Jim Pumarlo, Community Newspaper Training

How are you performing? Check in with readers

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The Inlander/March 2012

When is the last time a reader challenged the accuracy of a story? Or complained that a headline was misleading and sensational? Or charged that a major advertiser was given preferential treatment in a story? Or said a video posted on the website was selectively and unfairly edited?

Be aggressive – and responsible – in pursuit of news

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Publishers' Auxiliary/March 2012

Nothing is more important to establishing a community newspaper as the premier source for local information than being the first with the news. Hand in hand, however, is being responsible in your coverage.

Social media allows newspapers to deliver information 24/7. The landscape allows nondaily newspapers to level the playing field with their daily counterparts. At the same time, Twitter and Facebook and other tools demand constant oversight of editors.

Position editorial page at forefront of coverage

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The Inlander/February 2012

A newspaper praises the selection of the new city council president as the best person to lead the community through the year’s challenges. An editorial looks skeptical upon the school district’s choice to close and reconfigure school buildings as detrimental to student and family interests. An editor’s commentary applauds the compromise reached by all stakeholders on the proposal to develop valuable riverfront property in the downtown.

Give equal attention to criminal charges, follow-up coverage

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The Inlander/January 2012

Coverage of cops and courts is among the staples of community news. Though reports are vitally important to readers, the coverage by its nature is almost always done in piecemeal. Attention is typically given to the initial incident and charges, and possibly the first court appearance, yet it may be weeks or months later until a case is fully resolved.

Fairness to the parties and credibility of a news organization demand that each step of a case receives similar prominence.

Don’t simply accept ‘no’ when seeking information

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Publishers' Auxiliary/January 2012

A public safety director is quietly reprimanded after taking a pleasure ride on the city’s water patrol boat while on duty. A superintendent refuses to acknowledge the recommendation to close a school building until formal school board action. A police chief withholds information from a crime scene in deference to the individuals involved.

Solid candidate coverage requires clear, meaningful interviews

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The Inlander/December 2011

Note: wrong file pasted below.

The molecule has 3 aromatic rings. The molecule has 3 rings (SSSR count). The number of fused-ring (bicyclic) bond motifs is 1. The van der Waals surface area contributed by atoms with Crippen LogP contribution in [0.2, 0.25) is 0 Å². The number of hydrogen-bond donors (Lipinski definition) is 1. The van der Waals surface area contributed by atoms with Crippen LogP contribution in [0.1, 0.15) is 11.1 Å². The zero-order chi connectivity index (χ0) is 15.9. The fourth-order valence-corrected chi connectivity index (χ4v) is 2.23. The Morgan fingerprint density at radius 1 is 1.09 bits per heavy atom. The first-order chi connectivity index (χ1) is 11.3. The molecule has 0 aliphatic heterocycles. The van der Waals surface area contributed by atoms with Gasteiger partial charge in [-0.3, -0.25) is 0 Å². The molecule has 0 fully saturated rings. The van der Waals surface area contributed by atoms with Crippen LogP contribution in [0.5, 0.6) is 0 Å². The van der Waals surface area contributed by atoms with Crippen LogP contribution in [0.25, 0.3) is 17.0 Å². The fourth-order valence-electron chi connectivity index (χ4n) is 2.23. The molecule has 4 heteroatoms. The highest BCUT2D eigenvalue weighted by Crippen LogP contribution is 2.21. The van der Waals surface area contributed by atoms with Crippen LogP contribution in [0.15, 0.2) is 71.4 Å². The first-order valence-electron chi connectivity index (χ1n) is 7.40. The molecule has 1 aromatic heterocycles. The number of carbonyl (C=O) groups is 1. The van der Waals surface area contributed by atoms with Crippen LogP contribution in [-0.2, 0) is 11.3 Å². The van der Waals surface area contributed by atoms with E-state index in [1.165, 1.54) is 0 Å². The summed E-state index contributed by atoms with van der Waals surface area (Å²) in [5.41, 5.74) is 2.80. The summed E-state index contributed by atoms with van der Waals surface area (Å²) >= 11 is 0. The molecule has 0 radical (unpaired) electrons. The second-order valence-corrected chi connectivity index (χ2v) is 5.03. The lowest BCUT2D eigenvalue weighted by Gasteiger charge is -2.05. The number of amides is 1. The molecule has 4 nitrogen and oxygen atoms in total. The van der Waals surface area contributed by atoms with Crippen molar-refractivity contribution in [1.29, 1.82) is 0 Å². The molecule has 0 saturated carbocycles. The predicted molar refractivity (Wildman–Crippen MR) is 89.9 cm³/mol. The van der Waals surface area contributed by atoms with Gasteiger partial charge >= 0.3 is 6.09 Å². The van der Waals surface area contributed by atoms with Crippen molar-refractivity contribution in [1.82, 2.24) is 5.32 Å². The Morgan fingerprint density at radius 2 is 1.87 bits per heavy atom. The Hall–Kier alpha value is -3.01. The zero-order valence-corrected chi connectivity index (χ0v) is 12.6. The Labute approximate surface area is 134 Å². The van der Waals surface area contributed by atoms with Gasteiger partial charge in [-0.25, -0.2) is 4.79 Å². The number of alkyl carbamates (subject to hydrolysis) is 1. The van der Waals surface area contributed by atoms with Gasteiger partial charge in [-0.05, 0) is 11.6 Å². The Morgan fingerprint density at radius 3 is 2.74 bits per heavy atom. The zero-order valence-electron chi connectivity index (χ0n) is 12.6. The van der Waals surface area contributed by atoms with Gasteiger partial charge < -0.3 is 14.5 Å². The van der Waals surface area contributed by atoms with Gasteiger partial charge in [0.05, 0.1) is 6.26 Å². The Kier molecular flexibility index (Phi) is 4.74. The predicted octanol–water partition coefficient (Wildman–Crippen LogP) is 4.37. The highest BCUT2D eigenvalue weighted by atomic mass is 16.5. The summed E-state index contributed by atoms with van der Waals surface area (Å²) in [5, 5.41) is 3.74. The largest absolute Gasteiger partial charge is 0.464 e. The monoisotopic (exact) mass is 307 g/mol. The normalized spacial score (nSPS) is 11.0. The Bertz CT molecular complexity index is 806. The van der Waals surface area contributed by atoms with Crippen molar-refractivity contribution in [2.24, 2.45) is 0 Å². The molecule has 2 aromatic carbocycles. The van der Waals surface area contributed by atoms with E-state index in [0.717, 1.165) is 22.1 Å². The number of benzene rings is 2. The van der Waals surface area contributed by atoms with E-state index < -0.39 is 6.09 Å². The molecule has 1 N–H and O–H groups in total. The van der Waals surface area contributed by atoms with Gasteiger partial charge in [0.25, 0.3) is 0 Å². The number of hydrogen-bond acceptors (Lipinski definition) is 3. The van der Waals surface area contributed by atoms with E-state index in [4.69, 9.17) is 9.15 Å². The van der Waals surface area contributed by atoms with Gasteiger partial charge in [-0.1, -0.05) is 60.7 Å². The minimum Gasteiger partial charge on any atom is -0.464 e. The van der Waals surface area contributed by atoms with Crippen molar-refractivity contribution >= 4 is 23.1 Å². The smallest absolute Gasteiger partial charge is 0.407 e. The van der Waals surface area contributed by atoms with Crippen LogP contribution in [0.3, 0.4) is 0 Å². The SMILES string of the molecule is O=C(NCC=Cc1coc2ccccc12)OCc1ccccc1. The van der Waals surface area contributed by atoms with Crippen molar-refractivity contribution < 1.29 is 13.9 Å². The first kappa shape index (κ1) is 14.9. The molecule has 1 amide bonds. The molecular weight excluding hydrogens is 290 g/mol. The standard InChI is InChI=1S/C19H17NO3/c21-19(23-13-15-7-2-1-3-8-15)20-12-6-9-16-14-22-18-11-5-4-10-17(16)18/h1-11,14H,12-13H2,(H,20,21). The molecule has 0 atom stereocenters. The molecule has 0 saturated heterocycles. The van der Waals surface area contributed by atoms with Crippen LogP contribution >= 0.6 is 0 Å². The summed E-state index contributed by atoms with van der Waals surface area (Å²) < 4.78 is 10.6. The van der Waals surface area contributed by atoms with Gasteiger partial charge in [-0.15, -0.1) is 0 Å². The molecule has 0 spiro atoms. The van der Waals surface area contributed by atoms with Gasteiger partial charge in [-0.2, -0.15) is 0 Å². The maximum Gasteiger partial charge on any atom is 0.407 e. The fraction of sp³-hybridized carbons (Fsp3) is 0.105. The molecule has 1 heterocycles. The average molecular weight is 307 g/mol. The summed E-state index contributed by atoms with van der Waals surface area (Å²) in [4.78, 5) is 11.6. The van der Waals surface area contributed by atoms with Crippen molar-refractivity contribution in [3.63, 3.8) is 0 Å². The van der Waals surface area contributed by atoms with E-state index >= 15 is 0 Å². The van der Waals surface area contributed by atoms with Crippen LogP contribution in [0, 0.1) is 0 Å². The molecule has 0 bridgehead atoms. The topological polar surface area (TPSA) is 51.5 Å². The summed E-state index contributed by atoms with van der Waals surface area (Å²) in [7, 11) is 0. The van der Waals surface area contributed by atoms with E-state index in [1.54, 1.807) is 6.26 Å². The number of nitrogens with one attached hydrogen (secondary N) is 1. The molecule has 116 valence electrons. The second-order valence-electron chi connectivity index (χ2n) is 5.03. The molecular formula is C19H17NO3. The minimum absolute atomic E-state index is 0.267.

Election season is upon us, and individuals are announcing their candidacies.  Some simply show up at the office. Others forward a press release. The more polished candidates may stage a formal event.

No matter the circumstances, newspapers must be prepared to introduce candidates to your staff as well as your readers. Initial impressions of candidates to the electorate mean everything, and newspapers arguably play the most important role in making those connections.

Solid planning by the newsroom is a prerequisite for solid election coverage

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The Inlander/November 2011

U.S. federal elections are a year away. Numerous other political jurisdictions will conduct elections between now and then. Election preparation should be at the forefront of newsrooms.

Election coverage is one of the most demanding and exhaustive tasks that newsrooms undertake. Its various aspects from presenting candidate profiles to handling letters to the editor are scrutinized by candidates and the general electorate alike, underscoring the importance of fair and responsible coverage.

Election coverage warrants special consideration

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Publishers' Auxiliary/November 2011

Presidential politics are in full swing for the November 2012 elections. Though newsrooms may bemoan the seemingly neverending cycle of elections, it’s not too early to prepare – especially for local races.

Each “element” of coverage has its own “to do” list – from introducing the candidates to handling letters to the editor to considering candidate endorsements. Here is one overall list as editors and reporters outline coverage:

Everyday decisions demand attention, too, so guidelines must be in place

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The Inlander/October 2011

Editors routinely hold their breath in anticipation of reader reaction following preparation of “big” news packages – in-depth stories that culminate weeks-long investigations. The content is typically prepared, reviewed and scrutinized again with painstaking care. The reality is that the everyday decisions – and resulting reports – in community newsrooms usually generate the greatest kickback.

Pumarlo.com • Jim Pumarlo • Community Newsroom Success Strategies • 1327 W. Sixth St. • Red Wing, MN • 55066 • (651) 380-4295